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ULI: THE SQUEAKQUEL

 ULI: THE SQUEAKQUEL
There's a reason Alvin and the Chipmunks 2: The Squeakquel made $220 million. Everyone loves a sequel. Yesterday, we took in ULI Summit: Day 2, including a monster session on investing in distressed assets and mortgages. Who's selling? Who's buying?
debtX?s Tom Goodwin
We snapped debtX?s Tom Goodwin, who's optimistic about good times ahead to buy distressed assets and notes. He says sellers include banks and other lenders that are earning more, raising capital, and tired of holding but don't want to own assets. Often they're led by a CEO who wants to put the troubles in the past and start lending again. They may also be special servicers and ?some senior bond holders who are dusting off paper that's been on the shelf.? Meanwhile, buyers include IBs, wholesale banks, and private equity funds raising capital from real estate investors who took money off the table before the crash.
US Energy - in-text or ri
ULI?s Stephen Blank
ULI?s Stephen Blank ran the all-day session. Tom says the biggest mistake buyers are making is over analyzing a deal or overpaying. He also back tracked to size up the extent of bank problems. From ?08 to '09, he says, their non-performing assets have doubled. In Florida, he estimates half of the banks are insolvent because they're holding paper on assets now worth 20 cents on the dollar. Golf resorts are one property banks often run from. ?They know they can't manage them,? Tom says.
William Phillips, a resort real estate investor based in Orlando
That's just what William Phillips, a resort real estate investor based in Orlando, wants to hear. Though he sees "a big opportunity to buy well." Regions he's looking at include Asia and ?anyplace that's warm, wet, and sandy.? Still a believer in Florida, the places to be are south of Vero Beach including, of course, global destinations like South Beach.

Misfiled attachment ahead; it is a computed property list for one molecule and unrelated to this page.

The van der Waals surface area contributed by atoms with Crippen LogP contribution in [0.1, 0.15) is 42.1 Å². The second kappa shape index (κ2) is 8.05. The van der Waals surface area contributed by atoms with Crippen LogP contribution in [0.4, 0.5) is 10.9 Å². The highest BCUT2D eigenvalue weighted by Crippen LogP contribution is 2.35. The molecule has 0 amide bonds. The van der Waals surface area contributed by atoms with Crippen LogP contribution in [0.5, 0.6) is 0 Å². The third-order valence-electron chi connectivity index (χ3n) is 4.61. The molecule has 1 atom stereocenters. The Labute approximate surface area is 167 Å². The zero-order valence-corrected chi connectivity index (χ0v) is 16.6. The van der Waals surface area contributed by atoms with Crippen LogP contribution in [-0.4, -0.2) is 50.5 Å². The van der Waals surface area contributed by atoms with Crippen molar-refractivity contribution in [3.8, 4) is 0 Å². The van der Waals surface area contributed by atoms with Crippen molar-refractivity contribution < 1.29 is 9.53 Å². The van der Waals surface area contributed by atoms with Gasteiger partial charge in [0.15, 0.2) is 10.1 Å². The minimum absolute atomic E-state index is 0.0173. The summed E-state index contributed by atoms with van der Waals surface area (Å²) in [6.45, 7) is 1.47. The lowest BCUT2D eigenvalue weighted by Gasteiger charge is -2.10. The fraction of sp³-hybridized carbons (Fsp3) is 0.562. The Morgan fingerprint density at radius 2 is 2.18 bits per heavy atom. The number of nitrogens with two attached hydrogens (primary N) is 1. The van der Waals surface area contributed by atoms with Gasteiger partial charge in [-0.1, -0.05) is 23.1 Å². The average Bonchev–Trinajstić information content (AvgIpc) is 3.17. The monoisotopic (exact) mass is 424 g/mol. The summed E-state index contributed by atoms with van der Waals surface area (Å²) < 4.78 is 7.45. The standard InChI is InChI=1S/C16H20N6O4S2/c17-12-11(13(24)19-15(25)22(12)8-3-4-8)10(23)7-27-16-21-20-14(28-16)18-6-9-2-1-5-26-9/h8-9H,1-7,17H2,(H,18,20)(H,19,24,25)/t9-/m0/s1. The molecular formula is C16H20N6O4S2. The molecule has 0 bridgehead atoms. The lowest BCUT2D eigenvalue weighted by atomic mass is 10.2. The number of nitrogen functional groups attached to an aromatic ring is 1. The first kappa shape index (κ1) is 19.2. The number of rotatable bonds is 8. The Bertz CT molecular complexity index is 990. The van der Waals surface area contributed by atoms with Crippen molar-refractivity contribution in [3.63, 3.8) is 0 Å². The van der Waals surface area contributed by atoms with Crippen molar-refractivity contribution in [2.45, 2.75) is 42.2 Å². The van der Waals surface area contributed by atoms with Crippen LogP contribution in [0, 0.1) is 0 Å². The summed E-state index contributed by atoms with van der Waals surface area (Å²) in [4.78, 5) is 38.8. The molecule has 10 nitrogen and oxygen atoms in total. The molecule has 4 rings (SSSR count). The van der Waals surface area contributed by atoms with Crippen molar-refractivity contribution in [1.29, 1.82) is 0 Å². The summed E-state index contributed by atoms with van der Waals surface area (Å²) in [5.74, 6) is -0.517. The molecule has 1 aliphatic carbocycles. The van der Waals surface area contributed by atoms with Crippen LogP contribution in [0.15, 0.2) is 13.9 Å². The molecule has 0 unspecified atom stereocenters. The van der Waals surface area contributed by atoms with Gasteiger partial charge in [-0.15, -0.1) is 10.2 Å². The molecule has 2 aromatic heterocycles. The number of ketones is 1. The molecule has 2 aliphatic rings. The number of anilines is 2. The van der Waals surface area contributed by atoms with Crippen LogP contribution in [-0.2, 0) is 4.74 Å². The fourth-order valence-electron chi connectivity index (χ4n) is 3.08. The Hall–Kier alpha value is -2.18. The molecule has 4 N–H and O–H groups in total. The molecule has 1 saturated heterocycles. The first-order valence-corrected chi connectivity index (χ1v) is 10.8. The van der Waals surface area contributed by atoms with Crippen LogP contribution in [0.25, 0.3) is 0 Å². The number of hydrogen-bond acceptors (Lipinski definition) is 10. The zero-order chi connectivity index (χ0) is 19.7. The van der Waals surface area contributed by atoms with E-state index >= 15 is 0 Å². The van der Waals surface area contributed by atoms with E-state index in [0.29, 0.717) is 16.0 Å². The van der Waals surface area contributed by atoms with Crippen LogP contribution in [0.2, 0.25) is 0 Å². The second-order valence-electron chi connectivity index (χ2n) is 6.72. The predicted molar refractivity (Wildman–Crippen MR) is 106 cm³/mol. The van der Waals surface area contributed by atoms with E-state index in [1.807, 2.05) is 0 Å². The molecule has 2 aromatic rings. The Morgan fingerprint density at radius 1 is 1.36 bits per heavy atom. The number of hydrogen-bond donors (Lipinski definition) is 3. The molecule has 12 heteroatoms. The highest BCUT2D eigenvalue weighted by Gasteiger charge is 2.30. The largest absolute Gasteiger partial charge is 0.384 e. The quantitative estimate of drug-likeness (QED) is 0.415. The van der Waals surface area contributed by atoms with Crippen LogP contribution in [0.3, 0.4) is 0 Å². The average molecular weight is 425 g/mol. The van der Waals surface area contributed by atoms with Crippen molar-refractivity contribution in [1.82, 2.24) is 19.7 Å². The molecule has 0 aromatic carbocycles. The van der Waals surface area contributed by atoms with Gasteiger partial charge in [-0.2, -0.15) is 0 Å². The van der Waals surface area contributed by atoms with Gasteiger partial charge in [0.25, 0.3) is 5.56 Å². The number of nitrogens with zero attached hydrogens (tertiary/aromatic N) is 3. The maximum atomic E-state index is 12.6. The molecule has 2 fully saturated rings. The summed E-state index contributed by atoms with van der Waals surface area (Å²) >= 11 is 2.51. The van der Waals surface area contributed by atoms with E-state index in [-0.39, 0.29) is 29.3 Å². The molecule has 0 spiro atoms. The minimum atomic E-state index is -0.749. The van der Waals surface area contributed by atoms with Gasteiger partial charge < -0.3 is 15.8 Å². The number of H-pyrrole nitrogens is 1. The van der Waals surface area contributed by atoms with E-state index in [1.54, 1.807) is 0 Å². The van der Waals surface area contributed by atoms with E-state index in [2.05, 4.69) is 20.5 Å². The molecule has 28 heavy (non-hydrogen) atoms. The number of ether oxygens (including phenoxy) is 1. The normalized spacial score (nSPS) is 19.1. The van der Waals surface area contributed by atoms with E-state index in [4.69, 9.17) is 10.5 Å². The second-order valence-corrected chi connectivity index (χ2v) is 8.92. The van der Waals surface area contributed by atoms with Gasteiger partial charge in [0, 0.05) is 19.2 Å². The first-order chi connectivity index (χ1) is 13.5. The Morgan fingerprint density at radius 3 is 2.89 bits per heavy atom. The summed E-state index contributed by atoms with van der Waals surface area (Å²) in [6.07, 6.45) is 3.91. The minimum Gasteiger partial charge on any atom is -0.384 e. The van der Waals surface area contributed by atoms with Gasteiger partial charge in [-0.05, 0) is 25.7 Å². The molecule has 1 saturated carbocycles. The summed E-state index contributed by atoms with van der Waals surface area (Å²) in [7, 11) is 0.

Prudential Mortgage Capital's Dave Twardock, Emigrant Bank?s Patricia Goldstein, and MetLife?s Mark Wilsmann, with moderator AlixPartners' Dennis Yeskey at ULI Summit
Next up were the lenders: Prudential Mortgage Capital's Dave Twardock, Emigrant Bank?s Patricia Goldstein, and MetLife?s Mark Wilsmann, with moderator AlixPartners' Dennis Yeskey. Dave said he had ?pretty good news?: there's new debt at relatively attractive rates. While Mark said his firm is spending time extending and refinancing loans already in MetLife?s portfolio, also ?it's a good time to invest.? After the recent correction, there's ?a low chance of default.? Pat said banks don't look as ?bright? as insurers because they did more short term construction and bridge loans. Now, there are some banks doing a little lending if the real estate has ?stabilized cash flow.?
 ULI: THE SQUEAKQUEL
While some on her panel said fundamentals were worsening, Pat sees improvements. She says condo sales are stronger in NYC where she's based, hotels are in better shape than they were last year, and multifamily cap rates are coming down. One thing that's not happening is construction lending. Pat says banks won't do that until they have more confidence in the economy. ?There's still a lot of risk in the market. Interest rates may go up; there may be a double dip.?
City Investment Fund?s Tom Lydon, Walton Street Capital's Ira Schulman, Houlihan Lokey?s John Schoenfeld, and Dune Capital's Cia Buckley
City Investment Fund?s Tom Lydon, Walton Street Capital's Ira Schulman, Houlihan Lokey?s John Schoenfeld, and Dune Capital's Cia Buckley as they gave private equity?s view. Tom says he likes the debt market for the next 24 months where he thinks he can earn a fixed 8-10% on first mortgages. Ira says they're investing in fully improved single family house lots for 30 to 50 cents on the dollar in ?transactions smaller than we?d like.? John says with complex capital structures and no market clearing, it's tough to determine values. Cia adds she's ?encouraged because I have money to invest.? 2010 is a different market than '09. She says it feels like ?there's an absence of panic and more liquidity.?
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